KARIA That’s another one [source] worried, that if we didn’t paint this completely believable family portrait, you’d go into this violent violence in a way that feels cynical. I suppose it must be horribly easy. Improvisation is a very important element of that. [As Riz mentioned,] I came up with this prose document and then something rather dry and dull – an Excel document to scrape out each scene. There’s a shape to these scenes, it’s not like [I said], “Let’s go to the bedroom and see what happens.” It is not free form. We will discuss [the characters] and the nuances and specifics of how we get from A to B, and we have that openness and unpredictability that brings that authenticity and reality. It’s a perfectly calibrated semi-improvised approach based on getting that structure right, and then the insight and instincts of Riz and the other actors. It’s a tough thing to actually do a manicure.

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Ahmed in the live-action short film Long goodbye.
Courtesy of Psiff

Riz, as an actor, does improvisation come naturally to you?

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AHMED I think it did. My first movie is [directed by] Michael Winterbottom, and it’s basically completely improvised. But when I started working with Aneil, he would constantly come to me, “Yeah, stop doing that…” (Laugh.) I guess I had some anxiety about how we were going to convey all the topics, ideas, and emotions of all our conversations during this short time. You just let it play and sit with it. He was far more willing to give us a hand than I thought he would admit. He kept walking in to make us leave, if that makes any sense. That’s why Aneil’s work has this tremendous flexibility, and also this sense of breathing space – the breath it feels alive. My experience is a lesson in letting things happen. If you let things happen, one thing leads to another, and we’ve ended up where we did. It’s one of the best movies I’ve been in and one of the most creatively satisfying experiences I’ve ever had. That’s because I was in Aneil’s hands and because he took us from the emotional beginning to the emotional place at the end, through all the different genres, in a day and a half of shooting.

You described the film’s ending as having “a defiant attitude.” The first part of the film depicts a South Asian family preparing to celebrate, which may be something the audience has never seen in the film. In a way, is showing that – something white audiences may not have seen on film – in itself an act of defiance or protest?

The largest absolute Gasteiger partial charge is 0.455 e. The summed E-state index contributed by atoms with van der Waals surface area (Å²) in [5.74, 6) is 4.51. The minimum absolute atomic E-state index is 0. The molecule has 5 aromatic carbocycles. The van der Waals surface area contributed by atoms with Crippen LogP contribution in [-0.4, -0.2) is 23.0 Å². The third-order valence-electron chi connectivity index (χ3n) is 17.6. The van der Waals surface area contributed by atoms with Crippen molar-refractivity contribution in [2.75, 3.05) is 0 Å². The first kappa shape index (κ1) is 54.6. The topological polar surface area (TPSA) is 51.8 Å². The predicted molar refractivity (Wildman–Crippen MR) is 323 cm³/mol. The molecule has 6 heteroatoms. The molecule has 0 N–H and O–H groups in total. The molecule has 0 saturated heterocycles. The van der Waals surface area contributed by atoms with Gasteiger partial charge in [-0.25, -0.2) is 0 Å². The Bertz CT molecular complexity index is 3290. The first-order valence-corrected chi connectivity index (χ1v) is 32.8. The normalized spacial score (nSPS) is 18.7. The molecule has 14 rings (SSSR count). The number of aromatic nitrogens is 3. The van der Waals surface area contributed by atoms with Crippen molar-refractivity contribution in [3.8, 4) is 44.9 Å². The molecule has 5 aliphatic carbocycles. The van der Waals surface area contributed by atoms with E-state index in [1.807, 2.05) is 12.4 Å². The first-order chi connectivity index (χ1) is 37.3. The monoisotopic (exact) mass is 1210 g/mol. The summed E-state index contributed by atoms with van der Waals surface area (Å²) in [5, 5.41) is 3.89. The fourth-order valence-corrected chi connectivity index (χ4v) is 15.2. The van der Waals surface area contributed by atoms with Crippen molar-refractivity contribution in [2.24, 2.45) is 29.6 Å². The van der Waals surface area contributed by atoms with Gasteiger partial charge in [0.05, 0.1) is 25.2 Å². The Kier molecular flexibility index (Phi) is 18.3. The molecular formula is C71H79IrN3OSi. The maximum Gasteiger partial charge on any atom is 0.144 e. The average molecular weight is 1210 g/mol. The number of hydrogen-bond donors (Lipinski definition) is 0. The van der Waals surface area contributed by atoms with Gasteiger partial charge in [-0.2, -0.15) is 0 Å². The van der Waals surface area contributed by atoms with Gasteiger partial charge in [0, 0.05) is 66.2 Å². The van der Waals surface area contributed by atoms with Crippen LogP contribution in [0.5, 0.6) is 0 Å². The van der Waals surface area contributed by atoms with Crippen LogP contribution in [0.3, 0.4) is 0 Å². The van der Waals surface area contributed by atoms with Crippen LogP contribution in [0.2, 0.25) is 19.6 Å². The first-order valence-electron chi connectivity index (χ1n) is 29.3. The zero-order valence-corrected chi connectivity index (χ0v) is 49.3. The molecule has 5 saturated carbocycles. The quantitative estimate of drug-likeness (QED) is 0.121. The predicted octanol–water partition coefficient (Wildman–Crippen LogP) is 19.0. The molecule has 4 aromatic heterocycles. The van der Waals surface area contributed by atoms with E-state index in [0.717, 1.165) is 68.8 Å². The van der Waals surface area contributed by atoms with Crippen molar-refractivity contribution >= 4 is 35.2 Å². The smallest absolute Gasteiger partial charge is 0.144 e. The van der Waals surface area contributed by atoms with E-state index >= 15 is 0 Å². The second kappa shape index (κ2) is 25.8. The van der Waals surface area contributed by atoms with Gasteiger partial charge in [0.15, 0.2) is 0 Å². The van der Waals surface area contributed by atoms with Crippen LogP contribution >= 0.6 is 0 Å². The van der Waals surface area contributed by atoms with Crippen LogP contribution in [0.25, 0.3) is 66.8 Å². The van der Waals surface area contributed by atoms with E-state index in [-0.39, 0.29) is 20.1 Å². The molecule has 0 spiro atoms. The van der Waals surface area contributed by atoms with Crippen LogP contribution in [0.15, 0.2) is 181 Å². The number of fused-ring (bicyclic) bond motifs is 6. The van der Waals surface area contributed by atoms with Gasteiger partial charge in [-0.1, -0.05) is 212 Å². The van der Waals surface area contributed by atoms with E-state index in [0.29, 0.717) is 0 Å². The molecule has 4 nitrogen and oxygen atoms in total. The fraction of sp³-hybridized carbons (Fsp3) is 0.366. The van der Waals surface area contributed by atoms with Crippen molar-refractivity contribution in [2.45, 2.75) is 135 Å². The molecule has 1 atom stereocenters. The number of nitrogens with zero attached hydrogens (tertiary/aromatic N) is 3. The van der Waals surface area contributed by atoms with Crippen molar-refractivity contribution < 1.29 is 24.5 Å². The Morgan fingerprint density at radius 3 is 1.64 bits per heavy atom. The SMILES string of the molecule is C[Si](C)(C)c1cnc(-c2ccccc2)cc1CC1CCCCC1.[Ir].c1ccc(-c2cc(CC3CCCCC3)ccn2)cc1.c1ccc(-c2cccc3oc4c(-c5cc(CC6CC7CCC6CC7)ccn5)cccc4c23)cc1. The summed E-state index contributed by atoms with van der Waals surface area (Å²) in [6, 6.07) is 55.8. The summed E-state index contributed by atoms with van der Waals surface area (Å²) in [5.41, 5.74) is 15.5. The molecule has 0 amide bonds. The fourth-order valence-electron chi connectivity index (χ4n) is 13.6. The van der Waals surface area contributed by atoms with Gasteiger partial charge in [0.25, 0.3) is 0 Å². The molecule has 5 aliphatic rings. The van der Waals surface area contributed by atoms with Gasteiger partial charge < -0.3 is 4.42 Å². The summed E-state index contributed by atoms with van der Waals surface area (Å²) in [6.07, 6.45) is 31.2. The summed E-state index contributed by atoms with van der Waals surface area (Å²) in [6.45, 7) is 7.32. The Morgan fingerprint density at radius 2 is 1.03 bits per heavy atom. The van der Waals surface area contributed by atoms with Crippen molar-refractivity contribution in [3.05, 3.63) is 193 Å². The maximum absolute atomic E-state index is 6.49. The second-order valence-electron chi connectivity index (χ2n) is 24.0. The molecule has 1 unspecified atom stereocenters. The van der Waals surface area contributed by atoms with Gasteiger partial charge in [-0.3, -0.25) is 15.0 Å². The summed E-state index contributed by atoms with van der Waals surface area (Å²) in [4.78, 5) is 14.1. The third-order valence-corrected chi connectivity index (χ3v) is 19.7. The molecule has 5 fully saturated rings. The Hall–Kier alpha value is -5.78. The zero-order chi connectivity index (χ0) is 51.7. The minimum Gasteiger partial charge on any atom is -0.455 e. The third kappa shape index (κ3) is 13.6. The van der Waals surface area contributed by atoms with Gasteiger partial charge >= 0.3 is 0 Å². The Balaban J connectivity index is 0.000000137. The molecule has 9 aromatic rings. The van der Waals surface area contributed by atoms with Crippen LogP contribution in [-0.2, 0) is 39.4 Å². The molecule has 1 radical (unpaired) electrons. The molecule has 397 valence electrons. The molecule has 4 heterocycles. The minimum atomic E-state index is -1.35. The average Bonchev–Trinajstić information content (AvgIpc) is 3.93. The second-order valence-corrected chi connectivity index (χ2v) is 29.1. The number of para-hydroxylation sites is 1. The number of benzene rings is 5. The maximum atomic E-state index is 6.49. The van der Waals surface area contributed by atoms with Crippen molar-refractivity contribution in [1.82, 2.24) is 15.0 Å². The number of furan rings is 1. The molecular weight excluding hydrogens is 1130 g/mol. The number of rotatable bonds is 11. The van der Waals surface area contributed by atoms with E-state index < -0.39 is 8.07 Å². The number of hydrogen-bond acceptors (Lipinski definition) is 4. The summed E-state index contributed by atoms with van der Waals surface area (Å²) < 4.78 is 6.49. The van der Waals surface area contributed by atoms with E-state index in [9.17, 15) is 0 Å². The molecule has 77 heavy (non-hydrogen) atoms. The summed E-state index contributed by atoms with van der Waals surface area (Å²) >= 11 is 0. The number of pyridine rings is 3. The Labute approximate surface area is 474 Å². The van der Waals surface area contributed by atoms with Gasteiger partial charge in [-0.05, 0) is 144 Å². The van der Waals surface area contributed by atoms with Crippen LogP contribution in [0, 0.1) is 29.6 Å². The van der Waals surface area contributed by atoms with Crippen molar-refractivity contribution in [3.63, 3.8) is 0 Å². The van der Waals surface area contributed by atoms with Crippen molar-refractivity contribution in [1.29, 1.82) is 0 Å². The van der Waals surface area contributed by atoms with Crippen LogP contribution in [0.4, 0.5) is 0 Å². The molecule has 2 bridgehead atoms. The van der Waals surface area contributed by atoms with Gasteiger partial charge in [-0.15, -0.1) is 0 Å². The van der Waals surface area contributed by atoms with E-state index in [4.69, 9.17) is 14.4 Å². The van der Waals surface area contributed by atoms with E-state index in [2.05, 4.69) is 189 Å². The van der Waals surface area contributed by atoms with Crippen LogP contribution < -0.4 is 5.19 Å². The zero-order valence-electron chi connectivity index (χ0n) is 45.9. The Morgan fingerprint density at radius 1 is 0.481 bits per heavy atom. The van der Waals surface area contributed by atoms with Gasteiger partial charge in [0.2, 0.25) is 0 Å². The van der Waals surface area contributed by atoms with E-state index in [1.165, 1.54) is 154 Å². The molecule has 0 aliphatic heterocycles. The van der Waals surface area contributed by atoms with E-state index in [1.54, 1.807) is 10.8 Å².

AHMED Honestly, I’ve never been a part of anything so little eye for what people think of it. I think Aneil and I are just doing this from a very personal place. We did something very emotional and very introspective. Aneil’s technical ability is very good, but it is only from a very rudimentary place. I mean, at least for me, it’s like therapy. As to how it may or may not be received… I mean, I feel crazy knowing that people are discussing this in the House of Commons in the UK Parliament or those calling me from around the world and comment on it. It was just a testament to Aneil’s talent.

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KARIA I think the question is quite interesting, actually. Maybe that goes unnoticed, but I get what you mean. And I think it’s an insult to you when you’re from a particular minority and you’re constantly seeing portraits of that community on the screen in lazy, succinct ways of writing. . I’m taking an arbitrary number here, but [the] 10 gossip about a community begins to define it again and again.

You’re watching it and thinking, “Come on… is this my family or my community or my people?” There’s just so much depth and the ordinary and the mundane. Maybe there was an unconscious challenge to getting the role right. And “therapy” is a really good way to say it. When you said that, I was thinking how when people say “it’s therapeutic”, [they mean] it is clean and good to carry. But in reality, the reality of any therapeutic process is that it can be quite scary, upsetting, and a bit nauseating. If you’re doing that, you’re really going deep. That’s the truth of this movie, [because] Confronting those subjects, especially in the middle of the movie, is very frustrating. It was something challenging for the actors to go through. I think “therapy” is great, because you go through something chaotic, dirty, and scary. Through that, you become stronger or clearer.

The edited interview is long and clear. This story first appeared in an independent January issue of The Hollywood Reporter magazine. To receive the magazine, click here to subscribe.